Banking services in India are classified under the essential services list. Banking and financial institutions were under immense pressure to ensure business-as-usual amidst the lockdown and health crisis.
Banking operations such as cash deposits, withdrawals, clearing of cheques and other traditional teller services had to be executed by maintaining a safe distance of at-least a meter. Social media was abuzz with a bank employee’s effort to handle cheques with tongs and sanitize them with a steam iron.
The operational and technical challenges for both the customers and employees highlighted a lacuna and the general lack of agility in our banking systems when faced with an emergency situation. The immediate learnings from the current COVID-19 situation will add the much-needed rigor towards digitizing and optimizing the bank’s backend operations. This will eliminate the dependency on manual entries, person led reviews i.e. paper and employee intervention within banks.
When the COVID-19 situation is past us, it is expected that the Indian Banks will shift gears to move away from traditional forms of banking. The traditional banks will stand the opportunity to leapfrog adopting cutting edge banking technologies and blaze the digital transformation trail. Currently, 27 of Indian public sector (PSU) banks are on a path of consolidation to 10 large banks. It is an opportune time for the PSU’s to explore better technology integration and customer adoption.
Other Indian banks (both public and private) which are already online with some core banking functions will focus on a complete transition by digitization of all their functions, processes and systems. Legacy Indian banks and financial institutions will also look at collaboration with the new entrants and fintechs. Such necessity-driven partnerships will drive innovation and jointly reap the benefits of the large customer base of the banks and the new technologies of the fintechs.
The COVID-19 situation will not only accelerate the adoption of technology, but will renew focus on the following four key areas of banking:
Embracing neo technologies – In the aftermath of the pandemic and economic uncertainties, emerging technologies will play a key role in speeding up transactions and reducing costs for banks. Indian banking sector has already realized the role of technology in achieving the reach and scale.
I foresee higher rates of adoption of microservice architecture by dropping vertically integrated stacks, APIs, containerization, cloud computing, AI and blockchain. These technologies will play critical roles in digital transformation of Banks and Financial Institutions and re-imagine digital delivery of services.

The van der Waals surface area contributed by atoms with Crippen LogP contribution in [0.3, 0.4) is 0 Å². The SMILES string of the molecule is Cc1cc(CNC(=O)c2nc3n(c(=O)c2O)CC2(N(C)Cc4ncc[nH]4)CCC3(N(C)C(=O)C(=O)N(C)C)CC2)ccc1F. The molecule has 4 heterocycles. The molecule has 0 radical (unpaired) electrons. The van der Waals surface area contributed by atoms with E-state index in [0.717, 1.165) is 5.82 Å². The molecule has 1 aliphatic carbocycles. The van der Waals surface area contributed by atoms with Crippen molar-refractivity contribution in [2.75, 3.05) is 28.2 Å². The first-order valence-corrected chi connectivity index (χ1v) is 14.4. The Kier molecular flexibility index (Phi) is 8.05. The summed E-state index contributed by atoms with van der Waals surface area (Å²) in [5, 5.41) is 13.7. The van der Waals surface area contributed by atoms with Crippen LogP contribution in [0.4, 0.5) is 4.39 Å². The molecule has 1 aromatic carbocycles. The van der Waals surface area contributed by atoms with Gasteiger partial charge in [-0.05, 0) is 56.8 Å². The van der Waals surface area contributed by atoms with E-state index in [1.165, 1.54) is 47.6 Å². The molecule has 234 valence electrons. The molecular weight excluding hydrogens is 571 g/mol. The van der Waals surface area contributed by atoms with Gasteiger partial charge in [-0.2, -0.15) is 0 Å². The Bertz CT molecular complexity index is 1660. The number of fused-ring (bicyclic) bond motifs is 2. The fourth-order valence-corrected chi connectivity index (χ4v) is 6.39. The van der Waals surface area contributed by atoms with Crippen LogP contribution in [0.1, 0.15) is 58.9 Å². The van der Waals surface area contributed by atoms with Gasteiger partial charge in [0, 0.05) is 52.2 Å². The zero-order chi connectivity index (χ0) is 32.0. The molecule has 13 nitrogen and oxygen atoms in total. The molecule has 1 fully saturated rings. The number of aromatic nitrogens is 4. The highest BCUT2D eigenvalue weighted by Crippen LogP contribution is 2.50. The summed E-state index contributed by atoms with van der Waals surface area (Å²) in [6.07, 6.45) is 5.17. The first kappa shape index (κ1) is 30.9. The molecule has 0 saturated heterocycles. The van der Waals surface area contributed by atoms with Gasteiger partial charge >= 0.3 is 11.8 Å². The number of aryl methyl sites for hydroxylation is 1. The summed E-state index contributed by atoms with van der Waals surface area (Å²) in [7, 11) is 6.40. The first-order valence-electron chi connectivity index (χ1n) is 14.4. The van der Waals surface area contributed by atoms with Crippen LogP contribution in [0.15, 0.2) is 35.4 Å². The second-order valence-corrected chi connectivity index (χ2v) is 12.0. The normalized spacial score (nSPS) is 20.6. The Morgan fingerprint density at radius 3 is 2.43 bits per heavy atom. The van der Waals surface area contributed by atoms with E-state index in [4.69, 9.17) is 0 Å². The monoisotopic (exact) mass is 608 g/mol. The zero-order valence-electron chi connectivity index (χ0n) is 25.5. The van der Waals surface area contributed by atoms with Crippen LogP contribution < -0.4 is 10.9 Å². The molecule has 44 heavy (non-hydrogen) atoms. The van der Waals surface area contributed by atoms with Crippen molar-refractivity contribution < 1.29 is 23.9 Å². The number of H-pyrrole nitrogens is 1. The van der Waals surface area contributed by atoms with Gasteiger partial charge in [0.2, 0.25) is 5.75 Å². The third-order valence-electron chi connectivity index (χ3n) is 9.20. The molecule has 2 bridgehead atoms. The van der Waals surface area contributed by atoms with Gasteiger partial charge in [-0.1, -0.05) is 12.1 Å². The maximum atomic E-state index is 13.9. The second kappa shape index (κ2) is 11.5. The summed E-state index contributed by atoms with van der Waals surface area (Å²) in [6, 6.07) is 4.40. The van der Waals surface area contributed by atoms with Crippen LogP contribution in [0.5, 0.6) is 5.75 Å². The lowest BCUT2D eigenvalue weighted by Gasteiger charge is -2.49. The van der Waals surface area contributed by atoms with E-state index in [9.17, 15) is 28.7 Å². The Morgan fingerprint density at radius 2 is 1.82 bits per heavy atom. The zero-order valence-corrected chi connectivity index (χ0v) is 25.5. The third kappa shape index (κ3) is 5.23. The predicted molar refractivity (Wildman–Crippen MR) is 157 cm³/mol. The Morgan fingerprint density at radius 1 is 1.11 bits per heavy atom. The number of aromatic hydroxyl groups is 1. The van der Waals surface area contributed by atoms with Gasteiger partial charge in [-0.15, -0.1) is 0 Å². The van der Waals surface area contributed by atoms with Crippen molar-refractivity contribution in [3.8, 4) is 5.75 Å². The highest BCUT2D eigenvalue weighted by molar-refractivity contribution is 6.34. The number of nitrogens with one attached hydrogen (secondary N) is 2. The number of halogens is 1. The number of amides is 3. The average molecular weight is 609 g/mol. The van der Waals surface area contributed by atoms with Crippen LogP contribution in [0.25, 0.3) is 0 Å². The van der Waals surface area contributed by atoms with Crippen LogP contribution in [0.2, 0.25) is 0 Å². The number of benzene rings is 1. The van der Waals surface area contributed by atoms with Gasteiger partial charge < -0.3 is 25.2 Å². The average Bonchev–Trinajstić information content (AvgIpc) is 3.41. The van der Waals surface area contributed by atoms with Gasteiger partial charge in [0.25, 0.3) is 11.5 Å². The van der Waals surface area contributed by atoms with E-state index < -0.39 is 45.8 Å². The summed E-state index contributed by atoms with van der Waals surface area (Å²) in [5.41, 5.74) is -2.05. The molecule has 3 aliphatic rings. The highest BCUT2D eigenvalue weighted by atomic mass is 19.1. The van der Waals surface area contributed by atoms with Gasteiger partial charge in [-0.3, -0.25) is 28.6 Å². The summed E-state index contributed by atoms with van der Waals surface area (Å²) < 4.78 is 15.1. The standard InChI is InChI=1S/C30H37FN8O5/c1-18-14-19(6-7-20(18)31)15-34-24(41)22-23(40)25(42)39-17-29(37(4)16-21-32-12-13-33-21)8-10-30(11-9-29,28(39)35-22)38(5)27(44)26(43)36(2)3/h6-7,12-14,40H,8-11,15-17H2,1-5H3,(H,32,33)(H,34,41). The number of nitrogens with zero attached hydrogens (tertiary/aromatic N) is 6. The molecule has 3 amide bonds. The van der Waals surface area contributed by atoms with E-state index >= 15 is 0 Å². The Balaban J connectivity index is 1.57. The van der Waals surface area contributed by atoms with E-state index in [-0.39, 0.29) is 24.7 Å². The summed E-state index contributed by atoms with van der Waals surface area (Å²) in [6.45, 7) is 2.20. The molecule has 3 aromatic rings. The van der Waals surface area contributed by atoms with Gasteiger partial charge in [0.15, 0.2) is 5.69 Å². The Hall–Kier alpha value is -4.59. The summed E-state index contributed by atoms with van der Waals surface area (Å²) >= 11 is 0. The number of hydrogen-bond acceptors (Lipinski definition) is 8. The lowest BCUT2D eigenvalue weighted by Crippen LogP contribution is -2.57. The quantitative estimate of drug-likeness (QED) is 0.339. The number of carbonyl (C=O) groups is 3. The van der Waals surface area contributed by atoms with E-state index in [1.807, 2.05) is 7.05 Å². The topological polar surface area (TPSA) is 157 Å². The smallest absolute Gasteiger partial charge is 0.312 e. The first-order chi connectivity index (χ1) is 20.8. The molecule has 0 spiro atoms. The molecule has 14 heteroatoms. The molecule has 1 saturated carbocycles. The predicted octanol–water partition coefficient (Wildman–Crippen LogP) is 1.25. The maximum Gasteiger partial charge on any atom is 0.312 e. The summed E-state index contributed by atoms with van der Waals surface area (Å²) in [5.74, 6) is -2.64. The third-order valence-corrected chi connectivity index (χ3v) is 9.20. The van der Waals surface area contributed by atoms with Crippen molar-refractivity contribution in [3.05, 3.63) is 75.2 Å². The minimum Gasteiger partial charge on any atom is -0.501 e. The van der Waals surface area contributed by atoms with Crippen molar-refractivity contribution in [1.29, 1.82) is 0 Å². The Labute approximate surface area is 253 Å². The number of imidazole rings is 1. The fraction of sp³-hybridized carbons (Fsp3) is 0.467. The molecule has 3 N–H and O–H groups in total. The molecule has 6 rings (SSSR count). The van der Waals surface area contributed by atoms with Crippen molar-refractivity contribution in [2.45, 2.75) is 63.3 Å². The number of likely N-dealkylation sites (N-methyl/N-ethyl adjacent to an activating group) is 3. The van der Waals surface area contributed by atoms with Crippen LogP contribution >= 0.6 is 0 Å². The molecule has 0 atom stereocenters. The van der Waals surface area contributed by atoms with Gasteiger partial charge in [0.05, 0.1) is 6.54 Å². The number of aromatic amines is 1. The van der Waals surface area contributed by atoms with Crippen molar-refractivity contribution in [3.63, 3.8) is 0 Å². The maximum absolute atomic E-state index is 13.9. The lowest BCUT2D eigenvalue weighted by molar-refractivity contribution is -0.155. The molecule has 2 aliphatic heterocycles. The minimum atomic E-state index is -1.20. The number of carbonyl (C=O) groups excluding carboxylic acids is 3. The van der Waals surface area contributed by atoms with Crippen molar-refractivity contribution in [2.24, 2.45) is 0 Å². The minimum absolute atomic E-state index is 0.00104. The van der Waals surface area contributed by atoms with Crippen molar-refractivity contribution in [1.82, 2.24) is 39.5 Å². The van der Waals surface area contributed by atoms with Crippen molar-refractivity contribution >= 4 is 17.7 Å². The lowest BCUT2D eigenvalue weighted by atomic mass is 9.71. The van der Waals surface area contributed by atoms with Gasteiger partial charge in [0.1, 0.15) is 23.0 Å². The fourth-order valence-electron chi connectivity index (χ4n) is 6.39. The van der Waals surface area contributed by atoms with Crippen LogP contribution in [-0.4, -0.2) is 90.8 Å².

Channels of digitization – As per the 2017 global findex report by the World Bank, India is home to the world’s second largest unbanked population at 190 million adults without access to a bank account. With increased penetration of mobile and Internet, the primary focus would to accelerate technology enabled digital financial inclusion.
The business focus would also be to create a gradual shift in customer preference from visiting bank branches to using digital channels. Banks will enable its customers to interact over multiple automated and digital channels to offer the optimal channel mix. Banks will consider important factors such as demographics, access to internet, last mile connectivity, customer banking behavior patterns etc. to enable effective adoption by the Indian banking consumers.
Security, privacy and customer trust – According to RBI, for the financial year 2017-18, India’s banking sector witnessed a spike in cyber frauds and pegged the losses at $ 13.7 million. With increased use of cashless and digital economy, it will be imperative for the banks to implement secure frameworks and systems. Some of the obvious cyber risks include financial frauds, money laundering, data loss, identity thefts and privacy breaches.
Banks need to take stringent steps to identify both internal and external system vulnerabilities. They should be technically strengthened by rigorous KYC, strong customer authentication (SCA), financial grade APIs, firewalls, smart networks, etc., for secure and seamless transactions. Robust banking solutions and cyber security initiatives help safeguard against malicious attacks.
Policy and compliance – The focus should be on increased digital payment infrastructure, especially in rural India, with an intention to create a financial ecosystem for the unbanked and underbanked population of our country.
From a security and privacy standpoint, India is already on its path to introduce the Personal Data Protection bill (PDP) on the lines of GDPR in the EU. This bill protects personal information of consumers including sensitive financial information. It would be in the best interest to implement stringent penalties on erring entities found in violation of the bill.
India’s banking revolution can be further catalyzed by the introduction of the open banking directive on the lines of the UK and the EU.
The COVID-19 impact on the global and Indian financial systems will be phenomenal and multifold. It is important to take the long view and prioritize accordingly. For Indian banks particularly, resilience, driven by digital agility, is a way to achieve relevance and success on the other side of COVID-19.
— Ms Samudyata Kadur Shivaram, Associate VP for Digital, Maveric Systems.